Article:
Saint Basil’s Cathedral, Moscow
Photograph by Izzet Keribar/IML Image GroupLegend has it that St. Basil’s Cathedral’s beauty cost its architect his eyes. The Moscow monument was built between 1555 and 1561 by Ivan the Terrible to commemorate a victory over the Mongols, and he’s said to have blinded the architect so that he couldn’t create a rival masterpiece. The Russian St. Basil the Blessed lies interred within the church.
Garden Ring, Moscow
Photograph by Gerd LudwigMoscow’s Garden Ring road was laid out in the early 1800s, but the view in those days was nothing like this one from the top of the Peking Hotel. The original ring was a tree-lined boulevard that traced the path of the city’s ancient outer wall. Today central Moscow lies inside the ring, but the city stretches well beyond.
Photograph by Michael MelfordKrasheninnikov Volcano boasts two stunning, snowcapped summit cones. Located on the Pacific shore of Russia’s Kamchatka Peninsula, it last erupted some 400 years ago. One indication of how big Russia is: The peninsula is as far from Moscow as Moscow is from Boston.
Photograph by Randy OlsonA brown bear in Kurilskoye Lake shows its fishing prowess—and he won’t be practicing catch and release. This Kamchatka Peninsula lake is home to hundreds of bears, and visitors can see them tuck into a feast during the wild salmon run, one of Earth’s greatest. The bears share the fish with white-tailed eagles, golden eagles, and Steller’s sea eagles.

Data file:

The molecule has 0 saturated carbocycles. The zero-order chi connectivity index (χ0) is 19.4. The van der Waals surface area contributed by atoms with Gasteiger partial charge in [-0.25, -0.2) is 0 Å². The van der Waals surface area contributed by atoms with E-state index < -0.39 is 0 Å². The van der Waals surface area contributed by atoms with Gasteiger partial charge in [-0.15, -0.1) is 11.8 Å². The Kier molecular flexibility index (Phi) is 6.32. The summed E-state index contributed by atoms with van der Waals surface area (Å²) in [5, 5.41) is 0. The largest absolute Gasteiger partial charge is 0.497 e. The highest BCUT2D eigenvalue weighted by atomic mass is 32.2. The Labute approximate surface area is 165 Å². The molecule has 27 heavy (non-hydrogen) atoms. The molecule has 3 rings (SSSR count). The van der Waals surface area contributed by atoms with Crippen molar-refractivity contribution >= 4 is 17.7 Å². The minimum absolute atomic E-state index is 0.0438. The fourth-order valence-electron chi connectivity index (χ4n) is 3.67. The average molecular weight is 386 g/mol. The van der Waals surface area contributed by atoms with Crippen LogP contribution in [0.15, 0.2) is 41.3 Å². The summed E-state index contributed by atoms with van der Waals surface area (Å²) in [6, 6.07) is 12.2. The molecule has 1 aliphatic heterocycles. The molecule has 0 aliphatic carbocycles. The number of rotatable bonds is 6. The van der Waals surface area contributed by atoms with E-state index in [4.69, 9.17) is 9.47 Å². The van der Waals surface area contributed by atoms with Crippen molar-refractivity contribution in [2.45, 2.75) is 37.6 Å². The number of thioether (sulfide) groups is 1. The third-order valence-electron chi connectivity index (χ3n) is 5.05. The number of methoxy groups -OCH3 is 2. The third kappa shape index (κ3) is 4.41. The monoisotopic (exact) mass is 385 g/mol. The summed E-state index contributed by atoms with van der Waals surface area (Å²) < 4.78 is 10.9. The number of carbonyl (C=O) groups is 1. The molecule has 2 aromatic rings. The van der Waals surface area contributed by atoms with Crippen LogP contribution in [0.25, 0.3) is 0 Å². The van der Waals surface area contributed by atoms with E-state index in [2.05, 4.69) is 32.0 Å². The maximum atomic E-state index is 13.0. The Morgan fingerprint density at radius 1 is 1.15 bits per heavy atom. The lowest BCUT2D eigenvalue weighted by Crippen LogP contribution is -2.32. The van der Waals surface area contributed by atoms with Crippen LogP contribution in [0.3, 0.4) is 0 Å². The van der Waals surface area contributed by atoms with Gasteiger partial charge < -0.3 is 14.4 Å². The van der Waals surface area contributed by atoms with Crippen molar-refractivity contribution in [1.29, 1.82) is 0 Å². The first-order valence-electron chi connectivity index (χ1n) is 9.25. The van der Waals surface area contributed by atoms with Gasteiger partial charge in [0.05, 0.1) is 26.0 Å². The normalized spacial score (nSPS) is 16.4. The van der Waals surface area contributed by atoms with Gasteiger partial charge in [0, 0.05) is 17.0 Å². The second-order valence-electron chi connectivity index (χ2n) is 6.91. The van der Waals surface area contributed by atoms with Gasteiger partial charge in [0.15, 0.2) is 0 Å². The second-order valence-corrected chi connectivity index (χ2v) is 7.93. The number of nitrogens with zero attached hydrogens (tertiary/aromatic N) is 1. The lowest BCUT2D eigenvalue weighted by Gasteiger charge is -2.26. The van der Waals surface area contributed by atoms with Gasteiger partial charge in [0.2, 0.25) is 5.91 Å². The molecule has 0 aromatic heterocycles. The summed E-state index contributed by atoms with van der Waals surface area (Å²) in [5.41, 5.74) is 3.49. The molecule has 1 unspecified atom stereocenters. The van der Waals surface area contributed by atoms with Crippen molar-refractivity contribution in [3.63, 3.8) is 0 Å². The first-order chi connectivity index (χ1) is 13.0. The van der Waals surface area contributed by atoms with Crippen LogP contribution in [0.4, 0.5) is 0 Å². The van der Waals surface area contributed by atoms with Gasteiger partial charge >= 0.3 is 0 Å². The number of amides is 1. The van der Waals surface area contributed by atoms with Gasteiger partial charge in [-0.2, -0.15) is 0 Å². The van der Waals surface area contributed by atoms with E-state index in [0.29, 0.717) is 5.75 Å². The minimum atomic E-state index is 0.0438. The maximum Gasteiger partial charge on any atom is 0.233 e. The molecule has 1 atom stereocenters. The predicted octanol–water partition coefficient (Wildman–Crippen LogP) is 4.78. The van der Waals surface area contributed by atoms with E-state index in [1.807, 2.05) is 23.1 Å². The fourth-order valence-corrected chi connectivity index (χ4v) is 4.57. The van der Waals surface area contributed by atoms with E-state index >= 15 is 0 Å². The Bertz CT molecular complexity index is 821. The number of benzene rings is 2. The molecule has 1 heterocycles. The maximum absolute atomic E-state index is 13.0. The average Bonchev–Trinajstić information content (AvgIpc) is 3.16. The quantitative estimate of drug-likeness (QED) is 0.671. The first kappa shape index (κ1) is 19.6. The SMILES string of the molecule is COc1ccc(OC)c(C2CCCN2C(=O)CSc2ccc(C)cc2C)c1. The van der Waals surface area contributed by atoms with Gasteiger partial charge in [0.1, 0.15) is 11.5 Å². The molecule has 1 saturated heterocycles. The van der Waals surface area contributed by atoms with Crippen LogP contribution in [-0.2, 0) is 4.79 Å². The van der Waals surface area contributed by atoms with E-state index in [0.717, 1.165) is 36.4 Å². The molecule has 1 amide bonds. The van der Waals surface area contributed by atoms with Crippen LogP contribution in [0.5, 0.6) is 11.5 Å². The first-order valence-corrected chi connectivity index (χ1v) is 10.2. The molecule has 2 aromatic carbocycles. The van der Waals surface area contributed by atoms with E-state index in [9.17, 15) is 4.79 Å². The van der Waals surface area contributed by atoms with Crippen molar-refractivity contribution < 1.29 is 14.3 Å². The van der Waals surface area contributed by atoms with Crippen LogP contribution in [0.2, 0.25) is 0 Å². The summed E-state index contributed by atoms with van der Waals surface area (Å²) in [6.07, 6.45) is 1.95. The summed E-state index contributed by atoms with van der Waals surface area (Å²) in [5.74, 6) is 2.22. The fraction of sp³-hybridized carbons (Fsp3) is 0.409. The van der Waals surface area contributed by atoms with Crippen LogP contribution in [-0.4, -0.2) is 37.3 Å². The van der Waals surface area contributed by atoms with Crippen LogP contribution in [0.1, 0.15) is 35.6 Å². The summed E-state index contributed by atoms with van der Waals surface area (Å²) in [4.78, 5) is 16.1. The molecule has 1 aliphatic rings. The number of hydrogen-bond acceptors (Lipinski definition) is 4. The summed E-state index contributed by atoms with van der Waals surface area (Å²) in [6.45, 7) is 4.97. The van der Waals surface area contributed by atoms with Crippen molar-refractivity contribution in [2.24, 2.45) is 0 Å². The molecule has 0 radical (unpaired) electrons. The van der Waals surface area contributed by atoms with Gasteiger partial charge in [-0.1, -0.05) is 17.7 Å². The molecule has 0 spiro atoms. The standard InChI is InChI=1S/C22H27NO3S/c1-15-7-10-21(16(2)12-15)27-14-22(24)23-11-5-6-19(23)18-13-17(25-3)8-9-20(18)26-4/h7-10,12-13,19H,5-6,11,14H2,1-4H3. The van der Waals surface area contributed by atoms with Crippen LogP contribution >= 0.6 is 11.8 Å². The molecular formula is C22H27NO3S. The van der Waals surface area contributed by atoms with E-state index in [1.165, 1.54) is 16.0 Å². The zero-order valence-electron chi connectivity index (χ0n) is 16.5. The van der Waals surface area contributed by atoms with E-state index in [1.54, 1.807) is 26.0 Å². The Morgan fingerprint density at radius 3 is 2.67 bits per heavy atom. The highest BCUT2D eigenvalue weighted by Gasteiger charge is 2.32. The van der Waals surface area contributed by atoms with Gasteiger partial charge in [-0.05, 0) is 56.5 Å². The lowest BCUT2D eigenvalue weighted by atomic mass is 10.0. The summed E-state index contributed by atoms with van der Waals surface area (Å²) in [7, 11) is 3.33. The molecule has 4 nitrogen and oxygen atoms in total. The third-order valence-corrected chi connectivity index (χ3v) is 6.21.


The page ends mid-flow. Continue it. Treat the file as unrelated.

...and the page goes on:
Soldiers at Kremlin, Moscow
Photograph by Georgy Zvonkov,Troops line up at one of the gates to the Kremlin. A walled fortress has stood on this Moscow site for the better part of a thousand years. Today the Kremlin is the home of Russia’s president, but on its grounds are public attractions such as the Patriarch’s Palace, the State Armory, and several churches.
Photograph by Steve WinterA man herds reindeer in Bystrinsky Park on Russia’s Kamchatka Peninsula. He’s one of the region’s indigenous Even people, who cherish their traditional herding culture even as they welcome increasing numbers of tourists to the high peaks, sprawling forests, and lush tundra and meadows of their homeland—one of the world’s truly wild places.
Easter Midnight Mass, Vorkuta